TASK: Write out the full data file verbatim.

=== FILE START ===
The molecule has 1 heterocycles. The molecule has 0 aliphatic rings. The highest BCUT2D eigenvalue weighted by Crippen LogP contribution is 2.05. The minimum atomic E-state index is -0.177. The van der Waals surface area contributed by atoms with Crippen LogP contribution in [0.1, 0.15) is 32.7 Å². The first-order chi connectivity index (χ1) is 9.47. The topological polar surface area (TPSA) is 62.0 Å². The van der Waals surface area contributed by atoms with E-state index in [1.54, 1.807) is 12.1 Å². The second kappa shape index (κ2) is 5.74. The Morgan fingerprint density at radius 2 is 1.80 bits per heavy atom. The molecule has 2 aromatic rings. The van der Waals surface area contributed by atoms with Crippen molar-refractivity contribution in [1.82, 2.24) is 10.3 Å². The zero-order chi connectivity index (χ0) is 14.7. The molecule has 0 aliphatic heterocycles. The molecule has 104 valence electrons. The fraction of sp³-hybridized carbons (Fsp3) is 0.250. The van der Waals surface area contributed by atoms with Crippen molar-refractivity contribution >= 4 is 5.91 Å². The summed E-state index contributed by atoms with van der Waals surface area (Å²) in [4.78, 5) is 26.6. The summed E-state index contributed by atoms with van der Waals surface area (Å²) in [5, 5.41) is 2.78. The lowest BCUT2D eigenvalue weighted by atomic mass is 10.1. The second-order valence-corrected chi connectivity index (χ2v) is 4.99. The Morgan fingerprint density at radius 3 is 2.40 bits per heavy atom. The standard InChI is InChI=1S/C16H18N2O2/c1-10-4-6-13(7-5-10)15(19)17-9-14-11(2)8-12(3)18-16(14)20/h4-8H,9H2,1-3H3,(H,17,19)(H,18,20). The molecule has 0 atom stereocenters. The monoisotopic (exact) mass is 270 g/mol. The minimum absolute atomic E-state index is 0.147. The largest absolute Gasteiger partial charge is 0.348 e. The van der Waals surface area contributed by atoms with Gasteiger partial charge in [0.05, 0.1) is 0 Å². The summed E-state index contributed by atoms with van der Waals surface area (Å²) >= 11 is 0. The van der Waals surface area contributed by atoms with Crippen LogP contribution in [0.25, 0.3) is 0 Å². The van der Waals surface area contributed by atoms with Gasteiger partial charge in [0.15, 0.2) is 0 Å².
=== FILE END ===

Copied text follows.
The molecule has 1 heterocycles. The molecule has 0 aliphatic rings. The highest BCUT2D eigenvalue weighted by Crippen LogP contribution is 2.05. The minimum atomic E-state index is -0.177. The van der Waals surface area contributed by atoms with Crippen LogP contribution in [0.1, 0.15) is 32.7 Å². The first-order chi connectivity index (χ1) is 9.47. The topological polar surface area (TPSA) is 62.0 Å². The van der Waals surface area contributed by atoms with E-state index in [1.54, 1.807) is 12.1 Å². The second kappa shape index (κ2) is 5.74. The Morgan fingerprint density at radius 2 is 1.80 bits per heavy atom. The molecule has 2 aromatic rings. The van der Waals surface area contributed by atoms with Crippen molar-refractivity contribution in [1.82, 2.24) is 10.3 Å². The zero-order chi connectivity index (χ0) is 14.7. The molecule has 0 aliphatic heterocycles. The molecule has 104 valence electrons. The fraction of sp³-hybridized carbons (Fsp3) is 0.250. The van der Waals surface area contributed by atoms with Crippen molar-refractivity contribution >= 4 is 5.91 Å². The summed E-state index contributed by atoms with van der Waals surface area (Å²) in [4.78, 5) is 26.6. The summed E-state index contributed by atoms with van der Waals surface area (Å²) in [5, 5.41) is 2.78. The lowest BCUT2D eigenvalue weighted by atomic mass is 10.1. The second-order valence-corrected chi connectivity index (χ2v) is 4.99. The Morgan fingerprint density at radius 3 is 2.40 bits per heavy atom. The standard InChI is InChI=1S/C16H18N2O2/c1-10-4-6-13(7-5-10)15(19)17-9-14-11(2)8-12(3)18-16(14)20/h4-8H,9H2,1-3H3,(H,17,19)(H,18,20). The molecule has 0 atom stereocenters. The monoisotopic (exact) mass is 270 g/mol. The minimum absolute atomic E-state index is 0.147. The largest absolute Gasteiger partial charge is 0.348 e. The van der Waals surface area contributed by atoms with Gasteiger partial charge in [0.05, 0.1) is 0 Å². The summed E-state index contributed by atoms with van der Waals surface area (Å²) >= 11 is 0. The van der Waals surface area contributed by atoms with Crippen LogP contribution in [0.25, 0.3) is 0 Å². The van der Waals surface area contributed by atoms with Gasteiger partial charge in [0.15, 0.2) is 0 Å².